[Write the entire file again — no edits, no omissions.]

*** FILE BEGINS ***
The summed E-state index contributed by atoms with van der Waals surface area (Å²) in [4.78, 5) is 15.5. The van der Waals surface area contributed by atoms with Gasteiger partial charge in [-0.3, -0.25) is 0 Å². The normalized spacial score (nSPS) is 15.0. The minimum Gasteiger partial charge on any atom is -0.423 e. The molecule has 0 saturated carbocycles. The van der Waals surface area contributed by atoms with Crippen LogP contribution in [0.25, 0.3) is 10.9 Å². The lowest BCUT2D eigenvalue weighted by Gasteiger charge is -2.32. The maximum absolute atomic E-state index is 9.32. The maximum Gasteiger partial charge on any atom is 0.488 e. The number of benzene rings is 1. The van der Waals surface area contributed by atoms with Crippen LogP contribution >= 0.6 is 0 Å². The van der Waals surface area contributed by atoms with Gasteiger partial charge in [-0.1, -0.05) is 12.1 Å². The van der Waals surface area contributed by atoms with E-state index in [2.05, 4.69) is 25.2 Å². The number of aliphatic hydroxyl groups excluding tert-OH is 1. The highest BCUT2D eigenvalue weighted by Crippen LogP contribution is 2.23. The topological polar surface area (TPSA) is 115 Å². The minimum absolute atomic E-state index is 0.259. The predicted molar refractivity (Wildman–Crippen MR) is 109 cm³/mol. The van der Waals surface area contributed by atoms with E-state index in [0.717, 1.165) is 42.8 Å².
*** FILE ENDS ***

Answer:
The summed E-state index contributed by atoms with van der Waals surface area (Å²) in [4.78, 5) is 15.5. The van der Waals surface area contributed by atoms with Gasteiger partial charge in [-0.3, -0.25) is 0 Å². The normalized spacial score (nSPS) is 15.0. The minimum Gasteiger partial charge on any atom is -0.423 e. The molecule has 0 saturated carbocycles. The van der Waals surface area contributed by atoms with Crippen LogP contribution in [0.25, 0.3) is 10.9 Å². The lowest BCUT2D eigenvalue weighted by Gasteiger charge is -2.32. The maximum absolute atomic E-state index is 9.32. The maximum Gasteiger partial charge on any atom is 0.488 e. The number of benzene rings is 1. The van der Waals surface area contributed by atoms with Crippen LogP contribution >= 0.6 is 0 Å². The van der Waals surface area contributed by atoms with Gasteiger partial charge in [-0.1, -0.05) is 12.1 Å². The van der Waals surface area contributed by atoms with E-state index in [2.05, 4.69) is 25.2 Å². The number of aliphatic hydroxyl groups excluding tert-OH is 1. The highest BCUT2D eigenvalue weighted by Crippen LogP contribution is 2.23. The topological polar surface area (TPSA) is 115 Å². The minimum absolute atomic E-state index is 0.259. The predicted molar refractivity (Wildman–Crippen MR) is 109 cm³/mol. The van der Waals surface area contributed by atoms with E-state index in [0.717, 1.165) is 42.8 Å².